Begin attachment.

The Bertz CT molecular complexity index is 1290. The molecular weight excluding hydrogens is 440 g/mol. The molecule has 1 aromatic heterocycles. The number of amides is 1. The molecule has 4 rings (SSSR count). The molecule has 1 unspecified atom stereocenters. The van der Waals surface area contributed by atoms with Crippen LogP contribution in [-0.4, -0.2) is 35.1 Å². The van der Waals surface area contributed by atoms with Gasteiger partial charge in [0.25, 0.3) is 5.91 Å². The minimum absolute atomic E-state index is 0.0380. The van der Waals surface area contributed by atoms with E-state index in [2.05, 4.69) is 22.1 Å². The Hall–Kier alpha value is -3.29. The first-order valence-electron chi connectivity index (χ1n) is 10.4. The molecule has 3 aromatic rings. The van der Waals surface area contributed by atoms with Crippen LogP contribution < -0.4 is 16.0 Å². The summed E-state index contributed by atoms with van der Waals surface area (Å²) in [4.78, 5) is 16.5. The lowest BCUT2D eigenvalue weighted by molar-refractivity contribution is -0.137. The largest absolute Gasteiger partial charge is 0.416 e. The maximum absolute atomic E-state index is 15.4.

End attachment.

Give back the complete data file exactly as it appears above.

The Bertz CT molecular complexity index is 1290. The molecular weight excluding hydrogens is 440 g/mol. The molecule has 1 aromatic heterocycles. The number of amides is 1. The molecule has 4 rings (SSSR count). The molecule has 1 unspecified atom stereocenters. The van der Waals surface area contributed by atoms with Crippen LogP contribution in [-0.4, -0.2) is 35.1 Å². The van der Waals surface area contributed by atoms with Gasteiger partial charge in [0.25, 0.3) is 5.91 Å². The minimum absolute atomic E-state index is 0.0380. The van der Waals surface area contributed by atoms with E-state index in [2.05, 4.69) is 22.1 Å². The Hall–Kier alpha value is -3.29. The first-order valence-electron chi connectivity index (χ1n) is 10.4. The molecule has 3 aromatic rings. The van der Waals surface area contributed by atoms with Crippen LogP contribution < -0.4 is 16.0 Å². The summed E-state index contributed by atoms with van der Waals surface area (Å²) in [4.78, 5) is 16.5. The lowest BCUT2D eigenvalue weighted by molar-refractivity contribution is -0.137. The largest absolute Gasteiger partial charge is 0.416 e. The maximum absolute atomic E-state index is 15.4.